Headlines such as ‘Vessels collide as master falls asleep’ do not raise too many eyebrows in the shipping world today. This and lesser incidents are not for want of regulation. Doug Stevenson of the Center for Seafarers’ Rights suggests, “Maritime safety regulations have become so refined that the highest risks to safe waterborne commerce are not the ships themselves but the humans that operate them. Nevertheless, safety regulations still largely focus on technical solutions rather than the human element.”
There is a view that regulations can be discarded, or records falsified so that hours of rest and safe minimum manning levels can be overlooked, as commercial pressures predominate over concern for the wellbeing of the crew. There are many ships that both implement regulations and take into consideration the extra demands that regulation places on the crew. But, there still exist unscrupulous agents and owners and port authorities whose disregard or misinterpretation of regulations can subject seafarers to a formidable struggle for survival.
This approach is far-removed from the concept of an ethically responsible implementation of regulations capable of treating seafarers as stakeholders and not as passive instruments. There can be little doubt of the need for the provisions in the Consolidated Maritime Labour Convention that will place the wellbeing of seafarers firmly within the context of the regulatory framework. But, regulation in itself is not the problem; rather, difficulties arise from the lack of effective proper direction given to it, often due to commercial pressures, which in the long run may not even make commercial sense.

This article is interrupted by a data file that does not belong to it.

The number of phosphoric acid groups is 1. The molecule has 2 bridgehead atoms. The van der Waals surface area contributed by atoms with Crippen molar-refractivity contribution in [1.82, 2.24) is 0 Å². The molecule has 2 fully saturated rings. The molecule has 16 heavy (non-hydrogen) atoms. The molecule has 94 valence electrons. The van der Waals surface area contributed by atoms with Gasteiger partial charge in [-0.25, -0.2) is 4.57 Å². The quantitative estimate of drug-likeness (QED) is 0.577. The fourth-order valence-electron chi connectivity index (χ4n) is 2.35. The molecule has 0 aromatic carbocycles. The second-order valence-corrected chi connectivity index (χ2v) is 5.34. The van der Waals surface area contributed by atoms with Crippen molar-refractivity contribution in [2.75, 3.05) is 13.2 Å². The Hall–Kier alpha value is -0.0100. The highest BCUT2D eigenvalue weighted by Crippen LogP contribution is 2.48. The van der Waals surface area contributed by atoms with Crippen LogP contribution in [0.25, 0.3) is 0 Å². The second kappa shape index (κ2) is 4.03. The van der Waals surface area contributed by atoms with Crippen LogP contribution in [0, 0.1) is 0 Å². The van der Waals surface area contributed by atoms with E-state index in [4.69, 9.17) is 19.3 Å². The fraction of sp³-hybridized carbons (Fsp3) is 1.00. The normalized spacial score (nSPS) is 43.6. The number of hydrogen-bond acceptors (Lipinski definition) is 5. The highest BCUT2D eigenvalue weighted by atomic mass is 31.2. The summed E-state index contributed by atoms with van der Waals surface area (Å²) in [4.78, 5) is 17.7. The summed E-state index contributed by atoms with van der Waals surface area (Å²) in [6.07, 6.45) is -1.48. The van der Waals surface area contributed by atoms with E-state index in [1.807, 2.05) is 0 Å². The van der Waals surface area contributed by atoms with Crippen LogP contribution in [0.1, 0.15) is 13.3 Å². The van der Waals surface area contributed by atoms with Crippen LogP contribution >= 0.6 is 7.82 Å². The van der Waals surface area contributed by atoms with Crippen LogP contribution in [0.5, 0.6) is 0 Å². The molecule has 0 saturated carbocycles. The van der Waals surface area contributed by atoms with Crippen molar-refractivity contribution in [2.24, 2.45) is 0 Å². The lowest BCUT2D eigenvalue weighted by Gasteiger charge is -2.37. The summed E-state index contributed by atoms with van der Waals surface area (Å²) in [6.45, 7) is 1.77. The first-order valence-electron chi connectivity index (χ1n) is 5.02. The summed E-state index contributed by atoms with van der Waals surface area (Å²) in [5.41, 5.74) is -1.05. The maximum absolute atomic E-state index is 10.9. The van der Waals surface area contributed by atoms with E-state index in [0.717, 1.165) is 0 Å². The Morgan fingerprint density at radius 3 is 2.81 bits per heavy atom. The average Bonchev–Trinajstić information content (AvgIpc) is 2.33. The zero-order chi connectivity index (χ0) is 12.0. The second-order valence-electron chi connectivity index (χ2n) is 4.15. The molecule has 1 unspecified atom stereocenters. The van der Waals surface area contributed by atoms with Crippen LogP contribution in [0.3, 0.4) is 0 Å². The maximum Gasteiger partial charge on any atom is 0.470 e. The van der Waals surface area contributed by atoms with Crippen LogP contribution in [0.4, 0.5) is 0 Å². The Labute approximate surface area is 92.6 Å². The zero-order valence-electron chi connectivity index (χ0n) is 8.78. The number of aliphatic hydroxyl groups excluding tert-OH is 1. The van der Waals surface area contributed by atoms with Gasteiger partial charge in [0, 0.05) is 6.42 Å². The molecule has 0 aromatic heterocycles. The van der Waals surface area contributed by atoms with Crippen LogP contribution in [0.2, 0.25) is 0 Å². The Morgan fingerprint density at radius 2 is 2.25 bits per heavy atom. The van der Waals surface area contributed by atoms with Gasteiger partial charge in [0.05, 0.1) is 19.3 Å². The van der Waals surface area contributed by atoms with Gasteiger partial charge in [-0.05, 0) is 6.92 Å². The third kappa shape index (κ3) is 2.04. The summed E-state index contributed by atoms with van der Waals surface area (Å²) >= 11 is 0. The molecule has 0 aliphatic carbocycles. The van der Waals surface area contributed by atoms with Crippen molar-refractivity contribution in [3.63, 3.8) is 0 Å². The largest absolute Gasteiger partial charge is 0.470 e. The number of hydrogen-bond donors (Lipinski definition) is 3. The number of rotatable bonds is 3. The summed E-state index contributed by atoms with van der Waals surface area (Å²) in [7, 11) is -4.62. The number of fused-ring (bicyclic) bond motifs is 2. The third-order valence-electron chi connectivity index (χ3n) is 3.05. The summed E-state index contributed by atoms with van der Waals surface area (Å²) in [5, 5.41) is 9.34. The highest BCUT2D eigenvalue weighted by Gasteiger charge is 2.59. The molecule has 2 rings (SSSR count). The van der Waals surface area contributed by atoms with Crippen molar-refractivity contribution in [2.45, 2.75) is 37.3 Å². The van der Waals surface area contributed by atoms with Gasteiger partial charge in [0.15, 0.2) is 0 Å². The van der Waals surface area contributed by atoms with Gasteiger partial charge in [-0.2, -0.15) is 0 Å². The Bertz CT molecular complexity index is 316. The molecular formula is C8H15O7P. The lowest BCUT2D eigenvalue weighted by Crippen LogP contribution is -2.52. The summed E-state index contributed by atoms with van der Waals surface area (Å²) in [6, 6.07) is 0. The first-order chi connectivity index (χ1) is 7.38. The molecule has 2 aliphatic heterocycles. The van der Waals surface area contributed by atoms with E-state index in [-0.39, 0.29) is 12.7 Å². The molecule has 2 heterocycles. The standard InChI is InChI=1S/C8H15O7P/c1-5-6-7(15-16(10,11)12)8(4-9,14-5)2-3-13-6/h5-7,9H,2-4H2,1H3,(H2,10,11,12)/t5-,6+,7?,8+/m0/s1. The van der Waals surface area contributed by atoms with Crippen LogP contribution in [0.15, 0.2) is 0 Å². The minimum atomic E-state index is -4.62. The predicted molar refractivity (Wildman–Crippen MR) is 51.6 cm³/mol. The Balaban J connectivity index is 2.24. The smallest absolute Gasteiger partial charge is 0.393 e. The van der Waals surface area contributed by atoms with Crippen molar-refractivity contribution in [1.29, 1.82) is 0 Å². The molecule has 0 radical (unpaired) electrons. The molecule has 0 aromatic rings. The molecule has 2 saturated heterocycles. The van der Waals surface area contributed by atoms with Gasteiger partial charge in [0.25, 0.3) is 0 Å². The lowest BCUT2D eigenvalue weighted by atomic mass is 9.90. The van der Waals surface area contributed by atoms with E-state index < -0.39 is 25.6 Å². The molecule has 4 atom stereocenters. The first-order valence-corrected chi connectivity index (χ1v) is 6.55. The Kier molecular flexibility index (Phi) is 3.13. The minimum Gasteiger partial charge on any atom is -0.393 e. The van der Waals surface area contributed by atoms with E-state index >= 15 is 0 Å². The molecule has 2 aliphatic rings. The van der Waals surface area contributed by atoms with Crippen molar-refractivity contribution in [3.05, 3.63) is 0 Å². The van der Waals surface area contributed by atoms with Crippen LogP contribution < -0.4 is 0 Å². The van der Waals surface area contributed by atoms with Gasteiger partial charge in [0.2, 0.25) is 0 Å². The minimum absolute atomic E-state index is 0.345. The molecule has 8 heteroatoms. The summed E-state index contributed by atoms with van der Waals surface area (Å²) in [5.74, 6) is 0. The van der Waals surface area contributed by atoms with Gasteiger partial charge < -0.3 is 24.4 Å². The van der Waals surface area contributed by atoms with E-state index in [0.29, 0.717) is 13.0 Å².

Perhaps with guidance from the international community and adequate regulation on the part of the worldwide political establishment, the lot of seafarers and the image of shipping will eventually be improved.